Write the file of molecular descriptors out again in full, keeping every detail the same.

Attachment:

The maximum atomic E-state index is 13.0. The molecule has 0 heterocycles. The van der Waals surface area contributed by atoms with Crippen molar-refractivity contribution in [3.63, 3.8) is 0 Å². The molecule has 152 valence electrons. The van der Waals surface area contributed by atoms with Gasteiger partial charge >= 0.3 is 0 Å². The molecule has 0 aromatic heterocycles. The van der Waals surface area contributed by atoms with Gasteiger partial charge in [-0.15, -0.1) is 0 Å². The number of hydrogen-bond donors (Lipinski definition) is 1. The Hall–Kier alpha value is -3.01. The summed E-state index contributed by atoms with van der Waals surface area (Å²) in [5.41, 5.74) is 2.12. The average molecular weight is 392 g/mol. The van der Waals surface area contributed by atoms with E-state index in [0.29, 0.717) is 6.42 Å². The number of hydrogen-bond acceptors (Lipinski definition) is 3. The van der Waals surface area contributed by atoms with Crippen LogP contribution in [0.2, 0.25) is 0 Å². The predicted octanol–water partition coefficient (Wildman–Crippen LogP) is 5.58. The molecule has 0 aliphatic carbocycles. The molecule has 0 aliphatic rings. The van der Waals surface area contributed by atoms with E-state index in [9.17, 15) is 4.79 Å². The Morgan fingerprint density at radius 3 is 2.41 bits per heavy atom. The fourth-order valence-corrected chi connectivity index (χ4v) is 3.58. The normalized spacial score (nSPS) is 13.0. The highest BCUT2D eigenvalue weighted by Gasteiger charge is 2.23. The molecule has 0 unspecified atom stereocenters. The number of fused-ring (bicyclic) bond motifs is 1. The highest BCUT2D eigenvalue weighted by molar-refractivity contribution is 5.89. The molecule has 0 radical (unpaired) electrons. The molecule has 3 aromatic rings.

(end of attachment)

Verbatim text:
The maximum atomic E-state index is 13.0. The molecule has 0 heterocycles. The van der Waals surface area contributed by atoms with Crippen molar-refractivity contribution in [3.63, 3.8) is 0 Å². The molecule has 152 valence electrons. The van der Waals surface area contributed by atoms with Gasteiger partial charge >= 0.3 is 0 Å². The molecule has 0 aromatic heterocycles. The van der Waals surface area contributed by atoms with Gasteiger partial charge in [-0.15, -0.1) is 0 Å². The number of hydrogen-bond donors (Lipinski definition) is 1. The Hall–Kier alpha value is -3.01. The summed E-state index contributed by atoms with van der Waals surface area (Å²) in [5.41, 5.74) is 2.12. The average molecular weight is 392 g/mol. The van der Waals surface area contributed by atoms with E-state index in [0.29, 0.717) is 6.42 Å². The number of hydrogen-bond acceptors (Lipinski definition) is 3. The van der Waals surface area contributed by atoms with Crippen LogP contribution in [0.2, 0.25) is 0 Å². The predicted octanol–water partition coefficient (Wildman–Crippen LogP) is 5.58. The molecule has 0 aliphatic carbocycles. The molecule has 0 aliphatic rings. The van der Waals surface area contributed by atoms with E-state index in [9.17, 15) is 4.79 Å². The Morgan fingerprint density at radius 3 is 2.41 bits per heavy atom. The fourth-order valence-corrected chi connectivity index (χ4v) is 3.58. The normalized spacial score (nSPS) is 13.0. The highest BCUT2D eigenvalue weighted by Gasteiger charge is 2.23. The molecule has 0 unspecified atom stereocenters. The number of fused-ring (bicyclic) bond motifs is 1. The highest BCUT2D eigenvalue weighted by molar-refractivity contribution is 5.89. The molecule has 0 radical (unpaired) electrons. The molecule has 3 aromatic rings.